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|Title:||The Landscape of Distress in the Terminally Ill|
Chochinov, Harvey Max
|Keywords:||Distress;Patient Dignity Inventory;Palliative Care|
|Citation:||Sinclair, Shane, et al. (2016). The Landscape of the Terminally Ill.|
|Abstract:||Understanding the complexities of distress and knowing who is most vulnerable is foundational to the provision of quality, palliative end-of-life care. While prior studies have examined the prevalence of symptom distress amongst patients nearing death, these studies have tended to largely focus on physical and to a lesser extent, psychological challenges. The aim of this study was to use the Patient Dignity Inventory (PDI), a novel, reliable and validated measure of end-of-life distress, to describe a broad landscape of distress in patients who are terminally ill. The PDI, a 25-item self report, was administered to 253 patients receiving palliative care. Each PDI item is rated by patients to indicate the degree to which they experience various kinds of end-of-life distress. Palliative care patients reported an average of 5.74 problems (SD 5.49; range=0–24), including physical, psychological, existential and spiritual challenges. Being an inpatient; being educated and having a partner were associated with certain kinds of end-of-life problems, particularly existential distress. Spirituality, especially its existential or ‘sense of meaning and purpose’ dimension was associated with less distress for terminally ill patients. A better appreciation for the nature of distress is a critical step towards a fuller understanding of the challenges facing the terminally ill. A clear articulation of the landscape of distress, including insight regarding those who are most at risk, should pave the way towards more effective, dignity-conserving end-of-life care.|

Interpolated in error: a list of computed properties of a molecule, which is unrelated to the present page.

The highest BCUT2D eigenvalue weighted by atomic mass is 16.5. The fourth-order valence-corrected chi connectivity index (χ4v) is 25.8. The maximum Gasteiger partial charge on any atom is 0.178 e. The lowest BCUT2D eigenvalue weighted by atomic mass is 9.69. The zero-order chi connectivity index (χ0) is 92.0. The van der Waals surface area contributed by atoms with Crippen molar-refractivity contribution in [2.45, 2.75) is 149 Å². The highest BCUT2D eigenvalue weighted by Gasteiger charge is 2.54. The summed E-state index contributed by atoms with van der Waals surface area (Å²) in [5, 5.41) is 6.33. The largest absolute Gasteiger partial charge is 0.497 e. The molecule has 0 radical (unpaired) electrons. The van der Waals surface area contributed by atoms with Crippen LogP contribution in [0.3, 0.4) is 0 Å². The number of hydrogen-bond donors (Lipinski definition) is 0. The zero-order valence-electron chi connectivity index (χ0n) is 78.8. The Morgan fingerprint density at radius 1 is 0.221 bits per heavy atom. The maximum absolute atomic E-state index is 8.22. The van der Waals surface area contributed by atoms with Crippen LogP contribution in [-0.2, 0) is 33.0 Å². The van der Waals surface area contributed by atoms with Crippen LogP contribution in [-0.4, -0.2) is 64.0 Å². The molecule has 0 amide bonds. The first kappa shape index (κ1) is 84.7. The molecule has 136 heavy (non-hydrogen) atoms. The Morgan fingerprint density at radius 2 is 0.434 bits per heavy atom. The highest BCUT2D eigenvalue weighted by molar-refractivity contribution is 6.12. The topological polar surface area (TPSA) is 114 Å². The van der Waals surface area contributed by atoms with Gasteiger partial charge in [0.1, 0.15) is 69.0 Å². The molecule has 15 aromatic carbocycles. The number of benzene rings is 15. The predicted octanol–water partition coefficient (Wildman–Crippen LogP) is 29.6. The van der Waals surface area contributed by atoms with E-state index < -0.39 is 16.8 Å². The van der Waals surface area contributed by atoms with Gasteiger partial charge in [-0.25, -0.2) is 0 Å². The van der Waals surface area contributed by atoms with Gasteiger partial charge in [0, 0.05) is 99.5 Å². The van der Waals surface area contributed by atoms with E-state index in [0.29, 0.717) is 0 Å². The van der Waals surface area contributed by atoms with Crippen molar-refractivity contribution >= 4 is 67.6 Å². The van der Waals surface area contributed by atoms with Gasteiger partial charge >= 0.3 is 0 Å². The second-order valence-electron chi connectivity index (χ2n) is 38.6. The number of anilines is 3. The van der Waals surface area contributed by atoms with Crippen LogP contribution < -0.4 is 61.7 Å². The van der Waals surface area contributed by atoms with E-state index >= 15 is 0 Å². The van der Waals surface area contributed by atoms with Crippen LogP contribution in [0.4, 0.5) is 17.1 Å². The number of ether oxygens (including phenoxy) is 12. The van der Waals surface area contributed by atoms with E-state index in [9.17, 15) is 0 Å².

|Appears in Collections:||Sinclair, Shane|
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